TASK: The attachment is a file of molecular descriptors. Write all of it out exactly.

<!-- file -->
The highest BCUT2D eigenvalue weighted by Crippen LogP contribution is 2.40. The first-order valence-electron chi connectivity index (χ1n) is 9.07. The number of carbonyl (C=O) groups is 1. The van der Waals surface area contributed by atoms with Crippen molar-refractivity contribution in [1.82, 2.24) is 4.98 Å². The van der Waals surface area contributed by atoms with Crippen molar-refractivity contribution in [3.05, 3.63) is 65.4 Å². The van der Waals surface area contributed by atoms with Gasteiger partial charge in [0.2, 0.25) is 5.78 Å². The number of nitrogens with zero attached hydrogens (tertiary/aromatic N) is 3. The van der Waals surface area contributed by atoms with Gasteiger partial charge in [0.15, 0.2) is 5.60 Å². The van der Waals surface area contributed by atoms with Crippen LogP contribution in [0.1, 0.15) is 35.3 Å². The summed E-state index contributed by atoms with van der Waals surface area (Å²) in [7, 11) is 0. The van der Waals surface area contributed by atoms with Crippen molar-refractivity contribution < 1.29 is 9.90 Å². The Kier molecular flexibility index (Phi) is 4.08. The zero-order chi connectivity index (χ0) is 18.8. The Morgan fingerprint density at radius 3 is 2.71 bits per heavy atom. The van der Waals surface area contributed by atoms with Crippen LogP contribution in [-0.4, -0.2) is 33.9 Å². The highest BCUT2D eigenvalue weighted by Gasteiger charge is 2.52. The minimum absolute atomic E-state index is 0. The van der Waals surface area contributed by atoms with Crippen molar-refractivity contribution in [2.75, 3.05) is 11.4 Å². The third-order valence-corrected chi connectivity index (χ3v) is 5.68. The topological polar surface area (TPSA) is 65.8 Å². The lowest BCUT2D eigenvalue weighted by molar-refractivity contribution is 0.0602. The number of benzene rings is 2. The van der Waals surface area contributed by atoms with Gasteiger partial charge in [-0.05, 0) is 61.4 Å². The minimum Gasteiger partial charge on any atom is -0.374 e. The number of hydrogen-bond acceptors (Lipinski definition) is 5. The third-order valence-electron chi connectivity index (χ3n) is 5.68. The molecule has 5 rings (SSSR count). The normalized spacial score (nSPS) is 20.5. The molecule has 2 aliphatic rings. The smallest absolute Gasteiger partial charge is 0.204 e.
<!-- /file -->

The highest BCUT2D eigenvalue weighted by Crippen LogP contribution is 2.40. The first-order valence-electron chi connectivity index (χ1n) is 9.07. The number of carbonyl (C=O) groups is 1. The van der Waals surface area contributed by atoms with Crippen molar-refractivity contribution in [1.82, 2.24) is 4.98 Å². The van der Waals surface area contributed by atoms with Crippen molar-refractivity contribution in [3.05, 3.63) is 65.4 Å². The van der Waals surface area contributed by atoms with Gasteiger partial charge in [0.2, 0.25) is 5.78 Å². The number of nitrogens with zero attached hydrogens (tertiary/aromatic N) is 3. The van der Waals surface area contributed by atoms with Gasteiger partial charge in [0.15, 0.2) is 5.60 Å². The van der Waals surface area contributed by atoms with Crippen LogP contribution in [0.1, 0.15) is 35.3 Å². The summed E-state index contributed by atoms with van der Waals surface area (Å²) in [7, 11) is 0. The van der Waals surface area contributed by atoms with Crippen molar-refractivity contribution < 1.29 is 9.90 Å². The Kier molecular flexibility index (Phi) is 4.08. The zero-order chi connectivity index (χ0) is 18.8. The Morgan fingerprint density at radius 3 is 2.71 bits per heavy atom. The van der Waals surface area contributed by atoms with Crippen LogP contribution in [-0.4, -0.2) is 33.9 Å². The highest BCUT2D eigenvalue weighted by Gasteiger charge is 2.52. The minimum absolute atomic E-state index is 0. The van der Waals surface area contributed by atoms with Crippen molar-refractivity contribution in [2.75, 3.05) is 11.4 Å². The third-order valence-corrected chi connectivity index (χ3v) is 5.68. The topological polar surface area (TPSA) is 65.8 Å². The lowest BCUT2D eigenvalue weighted by molar-refractivity contribution is 0.0602. The number of benzene rings is 2. The van der Waals surface area contributed by atoms with Gasteiger partial charge in [-0.05, 0) is 61.4 Å². The minimum Gasteiger partial charge on any atom is -0.374 e. The number of hydrogen-bond acceptors (Lipinski definition) is 5. The third-order valence-electron chi connectivity index (χ3n) is 5.68. The molecule has 5 rings (SSSR count). The normalized spacial score (nSPS) is 20.5. The molecule has 2 aliphatic rings. The smallest absolute Gasteiger partial charge is 0.204 e.